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Visit biografmuseet.dk about Danish cinemas

 

"Rheged: The Lost Kingdom" - Update

This article first appeared in
..in 70mm
The 70mm Newsletter

Written by: Brendan Quale Issue 60 - March 2000
The lady of the Lake. Still from "Rheged: The Lost Kingdom", supplied by Rheged The Upland Kingdom Discovery Center.

"The Lost Kingdom"
is now called "Rheged: The Lost Kingdom", to reflect the core concept of the film and the theatre project for which it is being made. The word Rheged comes from the Celtic kingdom which once covered large tracts of Northern England from the time of the Romans until after the Saxon invasions. The film deals with the story of its greatest leader, the warrior king Urien, as seen through the eyes of a 20th century American traveler and his interlocutor - a magical gypsy girl he encounters on arrival in Cumbria.

2nd Unit filming was completed in the Autumn and Avid Editing by Merlin's Colin Green finished in December. The first work print was screened recently and the negative cutting is ongoing in Hollywood. Graphic effects by CFC in London and Imagica USA are ongoing and the sound design by Hackenbacker and sound mix is due for completion at Shepperton Studios in February 1999. Andrew Oran, formerly of Imagica USA, and a well-known figure in the Large Format movement joined the Rheged film team in November as Digital Effects Supervisor.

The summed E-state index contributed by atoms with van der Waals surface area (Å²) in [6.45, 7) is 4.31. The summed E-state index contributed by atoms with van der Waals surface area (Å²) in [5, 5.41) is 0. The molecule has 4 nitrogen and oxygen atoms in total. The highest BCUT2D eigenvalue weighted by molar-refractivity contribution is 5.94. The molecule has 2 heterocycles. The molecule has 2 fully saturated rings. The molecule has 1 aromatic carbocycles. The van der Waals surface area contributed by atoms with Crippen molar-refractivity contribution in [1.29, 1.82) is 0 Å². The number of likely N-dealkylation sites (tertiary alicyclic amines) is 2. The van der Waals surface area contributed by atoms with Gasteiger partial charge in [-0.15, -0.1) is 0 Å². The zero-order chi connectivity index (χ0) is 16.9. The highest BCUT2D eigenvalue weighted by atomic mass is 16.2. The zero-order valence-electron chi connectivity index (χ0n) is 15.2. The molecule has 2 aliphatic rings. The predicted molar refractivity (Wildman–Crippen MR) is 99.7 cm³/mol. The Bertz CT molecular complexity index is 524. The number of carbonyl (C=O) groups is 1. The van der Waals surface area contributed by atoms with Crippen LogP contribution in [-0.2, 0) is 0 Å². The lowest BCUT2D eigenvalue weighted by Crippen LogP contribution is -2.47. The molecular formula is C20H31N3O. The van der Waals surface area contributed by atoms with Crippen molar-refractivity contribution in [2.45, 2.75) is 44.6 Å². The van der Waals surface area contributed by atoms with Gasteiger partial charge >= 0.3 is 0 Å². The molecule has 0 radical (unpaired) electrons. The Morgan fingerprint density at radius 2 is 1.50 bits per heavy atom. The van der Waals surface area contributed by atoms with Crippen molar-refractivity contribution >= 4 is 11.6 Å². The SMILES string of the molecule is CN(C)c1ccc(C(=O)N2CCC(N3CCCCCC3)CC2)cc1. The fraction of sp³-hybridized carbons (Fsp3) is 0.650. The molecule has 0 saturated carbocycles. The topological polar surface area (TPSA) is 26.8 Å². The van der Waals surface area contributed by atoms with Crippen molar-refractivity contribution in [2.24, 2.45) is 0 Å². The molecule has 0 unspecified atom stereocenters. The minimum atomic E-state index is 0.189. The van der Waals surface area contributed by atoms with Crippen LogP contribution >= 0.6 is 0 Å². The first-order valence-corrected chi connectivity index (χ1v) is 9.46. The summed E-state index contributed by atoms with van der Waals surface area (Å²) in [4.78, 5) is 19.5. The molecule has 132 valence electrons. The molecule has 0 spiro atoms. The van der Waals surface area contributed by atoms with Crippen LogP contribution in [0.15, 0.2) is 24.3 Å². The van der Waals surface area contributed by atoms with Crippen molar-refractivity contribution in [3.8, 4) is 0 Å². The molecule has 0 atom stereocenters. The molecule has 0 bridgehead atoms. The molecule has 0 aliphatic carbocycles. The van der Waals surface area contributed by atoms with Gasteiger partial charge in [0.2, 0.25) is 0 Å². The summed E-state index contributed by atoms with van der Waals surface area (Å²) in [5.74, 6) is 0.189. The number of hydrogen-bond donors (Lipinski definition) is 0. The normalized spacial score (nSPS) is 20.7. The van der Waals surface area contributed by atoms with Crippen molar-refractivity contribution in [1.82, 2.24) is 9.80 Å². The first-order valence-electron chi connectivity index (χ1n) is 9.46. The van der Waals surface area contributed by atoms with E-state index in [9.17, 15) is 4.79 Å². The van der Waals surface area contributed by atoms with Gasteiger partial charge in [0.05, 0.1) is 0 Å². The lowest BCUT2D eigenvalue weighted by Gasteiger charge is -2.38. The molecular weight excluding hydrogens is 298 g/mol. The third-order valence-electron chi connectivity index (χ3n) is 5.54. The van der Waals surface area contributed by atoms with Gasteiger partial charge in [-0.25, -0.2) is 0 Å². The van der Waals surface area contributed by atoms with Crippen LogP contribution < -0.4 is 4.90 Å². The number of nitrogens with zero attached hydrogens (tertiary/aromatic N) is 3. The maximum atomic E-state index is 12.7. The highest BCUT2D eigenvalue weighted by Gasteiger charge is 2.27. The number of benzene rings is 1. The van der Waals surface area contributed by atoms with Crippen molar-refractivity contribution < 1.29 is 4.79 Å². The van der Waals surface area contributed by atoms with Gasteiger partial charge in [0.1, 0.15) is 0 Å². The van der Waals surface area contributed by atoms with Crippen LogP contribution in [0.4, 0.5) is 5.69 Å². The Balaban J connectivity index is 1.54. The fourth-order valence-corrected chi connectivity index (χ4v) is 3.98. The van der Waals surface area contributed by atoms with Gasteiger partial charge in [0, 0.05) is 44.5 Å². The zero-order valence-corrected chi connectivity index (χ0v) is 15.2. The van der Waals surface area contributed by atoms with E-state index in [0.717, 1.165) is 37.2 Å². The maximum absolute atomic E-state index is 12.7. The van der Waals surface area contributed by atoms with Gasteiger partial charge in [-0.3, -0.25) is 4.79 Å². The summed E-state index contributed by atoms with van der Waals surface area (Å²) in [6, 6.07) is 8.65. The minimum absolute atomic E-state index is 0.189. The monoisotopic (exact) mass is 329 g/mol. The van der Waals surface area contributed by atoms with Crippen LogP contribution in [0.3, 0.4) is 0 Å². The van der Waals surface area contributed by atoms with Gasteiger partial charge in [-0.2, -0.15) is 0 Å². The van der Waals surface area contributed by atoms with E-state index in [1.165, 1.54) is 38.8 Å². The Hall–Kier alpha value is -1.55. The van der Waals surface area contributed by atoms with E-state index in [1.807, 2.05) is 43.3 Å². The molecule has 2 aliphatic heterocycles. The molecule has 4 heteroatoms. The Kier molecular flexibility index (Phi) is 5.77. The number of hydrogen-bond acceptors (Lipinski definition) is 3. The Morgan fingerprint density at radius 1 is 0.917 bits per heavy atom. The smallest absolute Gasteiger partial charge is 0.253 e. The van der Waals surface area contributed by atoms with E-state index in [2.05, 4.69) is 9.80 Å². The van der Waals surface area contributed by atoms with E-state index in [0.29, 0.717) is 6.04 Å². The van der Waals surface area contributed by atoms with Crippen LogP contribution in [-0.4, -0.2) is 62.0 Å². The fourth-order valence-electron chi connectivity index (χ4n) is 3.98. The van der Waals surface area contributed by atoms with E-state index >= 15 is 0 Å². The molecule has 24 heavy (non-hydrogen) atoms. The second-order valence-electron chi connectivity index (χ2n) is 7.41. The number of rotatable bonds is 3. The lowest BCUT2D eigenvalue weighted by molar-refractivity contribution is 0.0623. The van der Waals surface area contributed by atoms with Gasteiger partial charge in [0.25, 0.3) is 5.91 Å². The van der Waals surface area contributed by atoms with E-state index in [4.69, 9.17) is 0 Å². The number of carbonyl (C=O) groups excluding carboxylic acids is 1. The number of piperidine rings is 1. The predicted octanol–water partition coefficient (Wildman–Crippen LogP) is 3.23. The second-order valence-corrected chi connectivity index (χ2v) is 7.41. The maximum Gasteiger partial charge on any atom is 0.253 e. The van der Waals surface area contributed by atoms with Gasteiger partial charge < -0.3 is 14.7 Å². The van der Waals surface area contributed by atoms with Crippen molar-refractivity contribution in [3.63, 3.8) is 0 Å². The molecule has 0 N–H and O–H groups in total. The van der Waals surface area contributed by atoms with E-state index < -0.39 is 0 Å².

The score for the film was composed by Fiachra Trench, known not just for his film and TV scores, but as an arranger for six years with Van Morrison and more recent top ten work with the Corrs. It was performed by the Irish Film Orchestra and Chorus in Dublin at U2's Windmill Lane Studios and features the use of both ancient and modern instrumentation. 

Film Director, Brendan Quayle said "I wanted a feature film score - along the lines of Trevor Lucas's Oscar nominated "The Last of the Mohicans", and with a sound both Irish - as the best known Celtic music format in the modern world, but avoiding the cliché of Uillean pipes - and Saxon. The order was tall - in short. But Fiachra came up with the goods, blending whistles and horns with full soaring strings, and a song in the Enya style. He even put to music a series of chants I had devised from information available on the 6th century, an Old Welsh Song and an elegy on Urien by the poet Taleisin as a core feature in the film. His achievement is wonderful. I am delighted and looking forward to seeing the music with the pictures on the big screen".
 

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Updated 11-05-22